Aimee Lawrence links with David Madden, founder of Phandeeyar, to discover how his recently created community tech hub is accelerating change and development in Myanmar during the country’s connectivity revolution.

Myanmar is picking up speed in the race to connect, and it is the mobile apps, tools and content that holds the power to transform and improve the lives of its 54 million people.

The sights of an ever-changing finishing line are becoming clearer. Phandeeyar has entered the race by creating a space for different communities to come together to spark the innovation that will drive Myanmar forward.

David, a Harvard University graduate from Australia, spent twelve years in America during which time he honed his skills as a natural entrepreneur. His previous ventures included co-founding two highly successful online social ventures, and serving in senior management roles at several leading New York technology companies.

His wealth of experience put him in a strong position to seize a unique opportunity of growth for Myanmar and its people. “This is an exciting moment for Myanmar,” explained David, founder of Phandeeyar. “Myanmar had one of the lowest mobile and Internet penetration rates in the world. But, the technology landscape is changing fast and becoming more widely accessible, meaning Myanmar could potentially steam ahead of other country’s development paths.

“To really close the gap with developed nations, we need to help build working relationships between the tech community and civil society groups, social businesses, independent media and others to build the tools, platforms and content. This is what will make the difference and accelerate change and development in this country.”

The inspiration for Phandeeyar can be found in Code for Change Myanmar, an initiative of which David is also a founder. It is designed to help the technology community in Myanmar use their skills to help tackle some of the country’s pressing problems.

Code for Change Myanmar held the county’s first national ‘hackathon’ events, which saw talented young technology experts from across Myanmar solving technology problems submitted by small to medium businesses. The problems ranged from how to help women manage birth spacing, to how to make it easier for farmers to optimize irrigation. Both events were phenomenally successful; judges were astounded and inspired by the talent of Myanmar’s tech community.

and an idea was born.

“The hackathons were a real joy to organise with such an impressive flow of talent coming through. We saw that technology is a key player in being able to have a real social impact here. It was evident the technology community here has the talent to build innovative apps and digital services that will really improve people’s lives.

I pondered the idea of having a permanent space where the country’s problems could be solved regularly, where talented minds could come together to learn, teach, inspire each other and grow. The rest is history.”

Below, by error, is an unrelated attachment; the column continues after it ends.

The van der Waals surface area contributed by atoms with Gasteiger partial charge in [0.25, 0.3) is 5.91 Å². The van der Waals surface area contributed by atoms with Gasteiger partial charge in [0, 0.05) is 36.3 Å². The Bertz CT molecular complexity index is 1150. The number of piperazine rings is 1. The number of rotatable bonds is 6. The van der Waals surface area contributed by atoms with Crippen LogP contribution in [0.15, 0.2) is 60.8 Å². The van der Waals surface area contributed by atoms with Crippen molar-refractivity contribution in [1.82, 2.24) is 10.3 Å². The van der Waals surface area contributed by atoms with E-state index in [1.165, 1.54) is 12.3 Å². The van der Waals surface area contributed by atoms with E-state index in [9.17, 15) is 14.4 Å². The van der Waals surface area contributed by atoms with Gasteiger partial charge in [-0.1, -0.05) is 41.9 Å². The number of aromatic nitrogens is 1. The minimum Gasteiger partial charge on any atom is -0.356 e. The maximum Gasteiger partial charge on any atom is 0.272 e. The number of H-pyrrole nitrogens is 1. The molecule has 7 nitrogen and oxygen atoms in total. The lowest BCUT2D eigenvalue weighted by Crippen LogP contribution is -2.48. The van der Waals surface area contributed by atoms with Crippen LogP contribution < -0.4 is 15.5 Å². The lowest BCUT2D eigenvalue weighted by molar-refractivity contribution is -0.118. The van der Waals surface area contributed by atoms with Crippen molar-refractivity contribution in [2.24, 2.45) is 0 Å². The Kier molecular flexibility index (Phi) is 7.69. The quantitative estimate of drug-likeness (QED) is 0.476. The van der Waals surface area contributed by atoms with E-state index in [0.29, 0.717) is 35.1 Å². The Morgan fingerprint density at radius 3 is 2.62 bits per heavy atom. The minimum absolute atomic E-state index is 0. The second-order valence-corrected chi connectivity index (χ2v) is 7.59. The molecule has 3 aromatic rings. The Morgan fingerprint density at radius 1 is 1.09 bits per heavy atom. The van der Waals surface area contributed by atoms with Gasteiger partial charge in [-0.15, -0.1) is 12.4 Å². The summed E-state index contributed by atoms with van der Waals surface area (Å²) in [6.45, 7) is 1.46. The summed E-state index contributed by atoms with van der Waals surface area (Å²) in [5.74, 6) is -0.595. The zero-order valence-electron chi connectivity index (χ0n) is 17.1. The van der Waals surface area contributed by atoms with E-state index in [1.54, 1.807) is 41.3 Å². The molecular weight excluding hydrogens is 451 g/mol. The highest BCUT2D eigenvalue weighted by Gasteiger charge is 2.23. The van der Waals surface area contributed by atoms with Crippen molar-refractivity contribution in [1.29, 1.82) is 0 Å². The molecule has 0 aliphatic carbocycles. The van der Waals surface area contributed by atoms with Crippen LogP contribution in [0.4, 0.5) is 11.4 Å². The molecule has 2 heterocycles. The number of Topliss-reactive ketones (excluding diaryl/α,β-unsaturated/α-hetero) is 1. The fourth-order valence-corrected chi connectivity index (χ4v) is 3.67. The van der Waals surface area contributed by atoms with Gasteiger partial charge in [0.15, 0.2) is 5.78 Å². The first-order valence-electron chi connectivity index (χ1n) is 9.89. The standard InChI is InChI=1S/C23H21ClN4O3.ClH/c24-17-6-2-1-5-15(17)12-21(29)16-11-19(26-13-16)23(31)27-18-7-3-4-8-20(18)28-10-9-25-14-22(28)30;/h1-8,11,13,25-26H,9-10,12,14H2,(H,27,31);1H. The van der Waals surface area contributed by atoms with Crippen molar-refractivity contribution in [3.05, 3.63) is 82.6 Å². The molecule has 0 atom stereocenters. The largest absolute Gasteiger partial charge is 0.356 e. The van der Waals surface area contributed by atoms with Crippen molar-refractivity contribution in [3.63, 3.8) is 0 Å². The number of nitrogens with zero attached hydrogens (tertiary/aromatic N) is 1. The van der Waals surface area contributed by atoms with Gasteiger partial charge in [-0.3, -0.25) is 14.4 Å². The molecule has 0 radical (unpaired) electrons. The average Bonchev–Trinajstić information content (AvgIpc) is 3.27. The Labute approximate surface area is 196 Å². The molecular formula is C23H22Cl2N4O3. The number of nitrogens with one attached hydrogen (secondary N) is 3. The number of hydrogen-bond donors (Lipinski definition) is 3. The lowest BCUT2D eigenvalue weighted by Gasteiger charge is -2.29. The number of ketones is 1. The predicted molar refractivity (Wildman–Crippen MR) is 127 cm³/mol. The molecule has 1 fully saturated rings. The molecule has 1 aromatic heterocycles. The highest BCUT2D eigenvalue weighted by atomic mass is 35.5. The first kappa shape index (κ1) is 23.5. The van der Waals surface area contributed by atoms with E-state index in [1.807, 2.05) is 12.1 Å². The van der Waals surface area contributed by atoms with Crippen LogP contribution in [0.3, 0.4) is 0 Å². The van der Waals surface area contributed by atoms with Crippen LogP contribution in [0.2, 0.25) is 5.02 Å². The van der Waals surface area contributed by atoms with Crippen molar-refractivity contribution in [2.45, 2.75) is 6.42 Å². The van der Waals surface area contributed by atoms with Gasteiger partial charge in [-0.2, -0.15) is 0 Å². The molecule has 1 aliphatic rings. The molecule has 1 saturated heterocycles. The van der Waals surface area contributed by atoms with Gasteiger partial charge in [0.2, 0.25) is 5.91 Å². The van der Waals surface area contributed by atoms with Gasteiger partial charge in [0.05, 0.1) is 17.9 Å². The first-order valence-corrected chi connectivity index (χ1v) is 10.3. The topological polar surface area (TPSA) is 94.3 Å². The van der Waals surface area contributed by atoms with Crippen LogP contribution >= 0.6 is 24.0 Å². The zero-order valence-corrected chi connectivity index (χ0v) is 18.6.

Located in the heart of downtown Yangon, overlooking Mahabandoola Gardens, it offers over 6000 square foot of working space which can be rented for office space or used for others to come in and host events, workshops, seminars and meet-ups.

In the space of just three months, Phandeeyar has welcomed training workshops with experts from Silicon Valley, HP and the New York Times, as well as Google virtual app launches, and more recently a visit from Marguerite H. Sullivan – a globally influential journalist who has worked in the White House and is director of the Center for International Media Assistance.

Events have covered topics ranging from the importance of design, how to create engaging digital content, empowering rural population and women with technology, how ‘design thinking’ can solve complex problems in relation to the design of new products and cyber security.

This level of quick success for Phandeeyar can in part be attributed to Phandeeyar’s supporters, comprised of Internews, Silicon Valley founded company Baydin, Omidyar Network, Open Society Foundations and Schmidt Family Foundation.

Supporters aside, David is humble in respect to Phandeeyar’s success, and quick to attribute it to his staff – a dedicated,talented team of seven – a team which they are looking to expand.

Of the creatives behind Phandeeyar, I was also lucky to meet Aung Kham Kyaw, a graduate and avid teacher of all things digital. The 23-year-old Program Manager specialises in launching startups, and is a prolific blogger for three websites with his own personal blog boasting a monthly readership of 30,000.

“I’m really blessed to have Aung Kham Kyaw in the team. His enthusiasm and drive is infectious. He has a massive online audience not just in his own blog but also YoYarLay, which has a Facebook outreach of 3.3million. He’s in a position to be able to speak to millions who can either become a part of this connectivity revolution or be helped through his ideas.

Excitingly we’re looking to expand our team with various positions on offer. I’m excited to meet others and welcome them to the team. Let’s see how we can continue pushing this collective goal ahead and make a difference to Myanmar’s nation of 54 million,” says David.

Myanmar has been described as a technology backwater when it comes to wireless telecommunications services. However, the water is steadily becoming less murky and stagnant, with strong tides of innovation surging to connect Myanmar with itself and the rest of the world.


Phandeeyar: Myanmar Innovation Lab
11th Floor of MAC Tower, 561, Merchant Road, Merchant Rd, Yangon, Myanmar


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